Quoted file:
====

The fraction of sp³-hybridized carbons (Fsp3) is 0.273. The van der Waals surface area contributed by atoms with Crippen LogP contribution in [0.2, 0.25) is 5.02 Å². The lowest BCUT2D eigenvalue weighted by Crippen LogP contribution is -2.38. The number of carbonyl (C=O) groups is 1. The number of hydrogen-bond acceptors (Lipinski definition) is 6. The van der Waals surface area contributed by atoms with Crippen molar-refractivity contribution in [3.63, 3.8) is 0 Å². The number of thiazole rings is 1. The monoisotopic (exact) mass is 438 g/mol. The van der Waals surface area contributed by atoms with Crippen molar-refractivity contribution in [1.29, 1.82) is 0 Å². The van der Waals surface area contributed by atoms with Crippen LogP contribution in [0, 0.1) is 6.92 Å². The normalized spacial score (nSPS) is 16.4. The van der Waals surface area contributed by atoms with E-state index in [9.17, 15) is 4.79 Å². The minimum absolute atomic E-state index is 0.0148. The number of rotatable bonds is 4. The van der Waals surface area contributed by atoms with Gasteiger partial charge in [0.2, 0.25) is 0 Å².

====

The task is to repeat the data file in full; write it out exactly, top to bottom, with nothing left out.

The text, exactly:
The fraction of sp³-hybridized carbons (Fsp3) is 0.273. The van der Waals surface area contributed by atoms with Crippen LogP contribution in [0.2, 0.25) is 5.02 Å². The lowest BCUT2D eigenvalue weighted by Crippen LogP contribution is -2.38. The number of carbonyl (C=O) groups is 1. The number of hydrogen-bond acceptors (Lipinski definition) is 6. The van der Waals surface area contributed by atoms with Crippen molar-refractivity contribution in [3.63, 3.8) is 0 Å². The number of thiazole rings is 1. The monoisotopic (exact) mass is 438 g/mol. The van der Waals surface area contributed by atoms with Crippen molar-refractivity contribution in [1.29, 1.82) is 0 Å². The van der Waals surface area contributed by atoms with Crippen LogP contribution in [0, 0.1) is 6.92 Å². The normalized spacial score (nSPS) is 16.4. The van der Waals surface area contributed by atoms with E-state index in [9.17, 15) is 4.79 Å². The minimum absolute atomic E-state index is 0.0148. The number of rotatable bonds is 4. The van der Waals surface area contributed by atoms with Gasteiger partial charge in [0.2, 0.25) is 0 Å².